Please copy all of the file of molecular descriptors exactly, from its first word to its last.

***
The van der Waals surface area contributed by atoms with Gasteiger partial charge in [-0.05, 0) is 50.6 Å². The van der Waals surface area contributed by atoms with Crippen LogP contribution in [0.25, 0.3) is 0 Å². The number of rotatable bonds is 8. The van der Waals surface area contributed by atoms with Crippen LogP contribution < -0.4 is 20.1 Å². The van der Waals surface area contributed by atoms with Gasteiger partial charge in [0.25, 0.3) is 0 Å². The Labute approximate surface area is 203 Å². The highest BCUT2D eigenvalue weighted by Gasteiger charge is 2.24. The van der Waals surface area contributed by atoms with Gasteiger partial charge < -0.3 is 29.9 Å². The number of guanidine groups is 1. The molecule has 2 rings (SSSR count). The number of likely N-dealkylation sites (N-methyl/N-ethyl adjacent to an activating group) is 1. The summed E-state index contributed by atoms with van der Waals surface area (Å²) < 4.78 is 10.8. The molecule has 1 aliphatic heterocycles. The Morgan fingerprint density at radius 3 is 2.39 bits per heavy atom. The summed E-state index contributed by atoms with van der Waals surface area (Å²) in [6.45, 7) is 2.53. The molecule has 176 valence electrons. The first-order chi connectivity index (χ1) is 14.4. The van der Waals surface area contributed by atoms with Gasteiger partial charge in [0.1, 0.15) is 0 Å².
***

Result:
The van der Waals surface area contributed by atoms with Gasteiger partial charge in [-0.05, 0) is 50.6 Å². The van der Waals surface area contributed by atoms with Crippen LogP contribution in [0.25, 0.3) is 0 Å². The number of rotatable bonds is 8. The van der Waals surface area contributed by atoms with Crippen LogP contribution < -0.4 is 20.1 Å². The van der Waals surface area contributed by atoms with Gasteiger partial charge in [0.25, 0.3) is 0 Å². The Labute approximate surface area is 203 Å². The highest BCUT2D eigenvalue weighted by Gasteiger charge is 2.24. The van der Waals surface area contributed by atoms with Gasteiger partial charge < -0.3 is 29.9 Å². The number of guanidine groups is 1. The molecule has 2 rings (SSSR count). The number of likely N-dealkylation sites (N-methyl/N-ethyl adjacent to an activating group) is 1. The summed E-state index contributed by atoms with van der Waals surface area (Å²) < 4.78 is 10.8. The molecule has 1 aliphatic heterocycles. The Morgan fingerprint density at radius 3 is 2.39 bits per heavy atom. The summed E-state index contributed by atoms with van der Waals surface area (Å²) in [6.45, 7) is 2.53. The molecule has 176 valence electrons. The first-order chi connectivity index (χ1) is 14.4. The van der Waals surface area contributed by atoms with Gasteiger partial charge in [0.1, 0.15) is 0 Å².